Newly Acquired Sunfish

MarkP

Member
Hello,

I recently acquired a 1977 sunfish! Very excited about sailing it this summer.



Hull came in weighing about 160lb. That was before removing the drain plug and emptying it out. Once the weather got warmer, I decided to start looking into cutting an inspection port a few inches aft of the coaming (need to reattach the coaming/screws are rusted out/coaming is loose but attached) . As I moved the hull around I heard a few loose items inside. It was either going to be multiple backing blocks or ice. Thankfully, it was ice... so it shed a couple more pounds! (the boat only sat outdoors for a few weeks, not years. Hopefully the initial weight upon acquiring it (prior to draining it) means something positive .



While there are several patches inside the cockpit, thankfully the previous owner did not sand the gelcoat in order to create a good bonding surface. Those ugly patches can mostly be scraped off using a spatula. I will repair them properly.





Besides installing a port at the bow so that I can install a new bow-handle backing plate, refinish the rudder and center-board, and some repairs to the gel coat, I feel like a got a project which is just right for the couple of hundreds spent.

I understand the hull drying topic has been discussed many times on this forum, however, I have a few questions and would also appreciate some feedback from some of the more experienced members.

Would one port be enough to dry this sunfish? (Since all I need to loose is about 15lb (may be less due to the water/ice I took out), I believe it would be ok, even If it takes a few sessions/I'm about 140lb myself so maybe a bit heavier hull helps with the solo sailing a bit.

Would a 250w heat lamp be overkill or damage the hull?/I currently have a 60w shop light inside the hull with some air circulation. Any objections about leaving the 60W bulb on inside the hull for several weeks? Let the record show that the outside air temp here in MI is approximately 50 F.



I look forward to your feedback. I hope to document my progress so that other newcomers may benefit from my own experience as well.

Also, Anyone in the Detroit Metro area?? Lets go sailing this summer.
 

Webfoot1

Active Member
The 65 watt bulb is fine, 250 watt is way too much. You might try filling in the
screw holes with dowels and epoxy then re-drilling.

I use two ports and a computer case fan to get airflow blowing out one of the ports. Winter
is the best time for this due to low humidity.
 

MarkP

Member
The 65 watt bulb is fine, 250 watt is way too much. You might try filling in the
screw holes with dowels and epoxy then re-drilling.

I use two ports and a computer case fan to get airflow blowing out one of the ports. Winter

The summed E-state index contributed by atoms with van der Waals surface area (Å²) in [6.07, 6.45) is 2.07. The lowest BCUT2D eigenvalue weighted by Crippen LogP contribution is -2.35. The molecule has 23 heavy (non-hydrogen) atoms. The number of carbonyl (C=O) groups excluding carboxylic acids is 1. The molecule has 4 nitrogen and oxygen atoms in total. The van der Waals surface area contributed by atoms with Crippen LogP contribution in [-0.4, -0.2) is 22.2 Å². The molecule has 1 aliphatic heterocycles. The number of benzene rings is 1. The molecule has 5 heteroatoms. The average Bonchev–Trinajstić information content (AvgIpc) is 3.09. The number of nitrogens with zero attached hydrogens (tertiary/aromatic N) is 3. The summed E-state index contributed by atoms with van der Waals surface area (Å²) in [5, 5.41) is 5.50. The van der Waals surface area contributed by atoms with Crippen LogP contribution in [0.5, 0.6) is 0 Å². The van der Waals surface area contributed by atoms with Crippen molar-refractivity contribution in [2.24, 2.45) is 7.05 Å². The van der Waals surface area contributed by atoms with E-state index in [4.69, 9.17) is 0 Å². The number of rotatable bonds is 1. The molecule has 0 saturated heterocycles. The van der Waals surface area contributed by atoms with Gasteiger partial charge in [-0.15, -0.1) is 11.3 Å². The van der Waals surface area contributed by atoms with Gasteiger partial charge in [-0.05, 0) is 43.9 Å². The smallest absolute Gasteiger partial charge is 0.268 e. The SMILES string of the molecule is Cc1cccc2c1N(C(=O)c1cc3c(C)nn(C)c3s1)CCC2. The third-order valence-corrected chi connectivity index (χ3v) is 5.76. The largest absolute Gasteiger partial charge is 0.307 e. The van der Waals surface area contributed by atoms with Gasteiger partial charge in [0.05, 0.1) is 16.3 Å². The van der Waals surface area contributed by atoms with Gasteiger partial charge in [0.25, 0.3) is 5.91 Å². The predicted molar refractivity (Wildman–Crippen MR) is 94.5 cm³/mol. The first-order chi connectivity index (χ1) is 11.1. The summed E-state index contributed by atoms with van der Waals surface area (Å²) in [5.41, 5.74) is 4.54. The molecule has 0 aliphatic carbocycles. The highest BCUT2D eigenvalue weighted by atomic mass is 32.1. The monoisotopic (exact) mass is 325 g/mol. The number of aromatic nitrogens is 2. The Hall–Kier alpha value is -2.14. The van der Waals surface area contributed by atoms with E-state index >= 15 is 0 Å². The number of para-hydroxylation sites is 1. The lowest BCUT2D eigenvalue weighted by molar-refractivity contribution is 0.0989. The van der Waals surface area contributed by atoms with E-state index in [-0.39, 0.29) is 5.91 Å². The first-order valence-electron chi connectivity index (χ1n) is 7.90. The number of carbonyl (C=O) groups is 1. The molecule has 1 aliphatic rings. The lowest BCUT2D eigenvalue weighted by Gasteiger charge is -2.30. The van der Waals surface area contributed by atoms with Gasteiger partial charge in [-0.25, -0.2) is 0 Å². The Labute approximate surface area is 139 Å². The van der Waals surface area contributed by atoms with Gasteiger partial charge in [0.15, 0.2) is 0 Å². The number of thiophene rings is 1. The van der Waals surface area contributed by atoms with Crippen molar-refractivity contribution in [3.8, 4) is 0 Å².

is the best time for this due to low humidity.
I'll keep the 250W bulb just in case I want to work on any gelcoat/resin before it gets warm enough. I'll try with one port for now as I am a bit hesitant about cutting another inspection port in the stern (as well as the soon to be one in the bow)... although something inside me tells me I'll end up with three ports.

Regarding the screws, I plan to drill them out and evaluate the current holes. I may try to rivet the coaming in place with some 5200 sealant. If I can get a stainless steel machine screws in there backed by some nuts and washers, that would be ideal. However, the foam blocks seem to interfere with that plan. Can one drill a pilot hole into fiberglass and simply insert a screw? That would only cause delamination if the pilot hole is not sized correctly?
 

Webfoot1

Active Member
The fiberglass is too thin to simply drill and screw, you need some type of backing plate.
There is a alternative called "rivet-nuts" or "rivnuts." This is what they used to attach the
splash rail with before they simply riveted it on. With the addition of 5200 sealant this might be strong enough for the
bow handle. There is another alternative by popping the deck loose but this is tricky and
I'd exhaust other methods first.
 

L&VW

Well-Known Member
Another 1976/1977 "Anniversary model" Sunfish —$700— sold at auction:
Auction Price on '76 Sunfish... | SailingForums.com

The splashguard/rail / combing had been previously knocked off my borrowed Sunfish. :eek: I sailed it without the splashguard in place, but it was clear that the splashguard added surprising strength after kneeling on the :oops: deck. As a favor to my loaner-benefactor-parent-to-boys, I sealed the existing holes in the hull, covered them by moving the splashguard 3/8-inches forward, caulking with a water-soluble caulk (i.e., soluble until dry), and drilling new screw holes for the S/S screws. (In case it got knocked off again). :confused: Caulking is really unnecessary, as the fit is tight against even "blue water" over the bow.

The Styrofoam™ flotation does interfere with any new outer fasteners. As my winter-damaged deck suffered 3/8-inch holes, I found long plastic mollies —$5 each— that carried a stainless steel attachment plate into which a ¼-20 S/S bolt will thread. (Glue the plate in place, and discard the plastic parts):